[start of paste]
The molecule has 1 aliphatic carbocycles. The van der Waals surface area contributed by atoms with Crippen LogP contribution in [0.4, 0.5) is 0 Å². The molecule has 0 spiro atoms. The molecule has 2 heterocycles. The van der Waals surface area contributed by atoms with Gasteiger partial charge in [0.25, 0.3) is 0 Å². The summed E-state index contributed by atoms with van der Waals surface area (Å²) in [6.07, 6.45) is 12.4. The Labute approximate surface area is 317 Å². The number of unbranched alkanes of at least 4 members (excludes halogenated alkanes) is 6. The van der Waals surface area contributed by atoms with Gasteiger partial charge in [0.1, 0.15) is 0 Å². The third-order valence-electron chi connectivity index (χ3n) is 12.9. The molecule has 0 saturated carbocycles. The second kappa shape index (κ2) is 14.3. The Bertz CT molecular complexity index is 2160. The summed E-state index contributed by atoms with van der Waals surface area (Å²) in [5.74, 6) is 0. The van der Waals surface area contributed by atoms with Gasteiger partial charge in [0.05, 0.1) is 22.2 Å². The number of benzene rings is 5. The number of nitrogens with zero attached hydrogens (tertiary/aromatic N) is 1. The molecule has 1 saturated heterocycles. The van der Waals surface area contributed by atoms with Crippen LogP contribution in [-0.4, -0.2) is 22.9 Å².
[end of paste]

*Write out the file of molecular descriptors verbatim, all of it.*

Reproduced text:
The molecule has 1 aliphatic carbocycles. The van der Waals surface area contributed by atoms with Crippen LogP contribution in [0.4, 0.5) is 0 Å². The molecule has 0 spiro atoms. The molecule has 2 heterocycles. The van der Waals surface area contributed by atoms with Gasteiger partial charge in [0.25, 0.3) is 0 Å². The summed E-state index contributed by atoms with van der Waals surface area (Å²) in [6.07, 6.45) is 12.4. The Labute approximate surface area is 317 Å². The number of unbranched alkanes of at least 4 members (excludes halogenated alkanes) is 6. The van der Waals surface area contributed by atoms with Gasteiger partial charge in [0.1, 0.15) is 0 Å². The third-order valence-electron chi connectivity index (χ3n) is 12.9. The molecule has 0 saturated carbocycles. The second kappa shape index (κ2) is 14.3. The Bertz CT molecular complexity index is 2160. The summed E-state index contributed by atoms with van der Waals surface area (Å²) in [5.74, 6) is 0. The van der Waals surface area contributed by atoms with Gasteiger partial charge in [0.05, 0.1) is 22.2 Å². The number of benzene rings is 5. The number of nitrogens with zero attached hydrogens (tertiary/aromatic N) is 1. The molecule has 1 saturated heterocycles. The van der Waals surface area contributed by atoms with Crippen LogP contribution in [-0.4, -0.2) is 22.9 Å².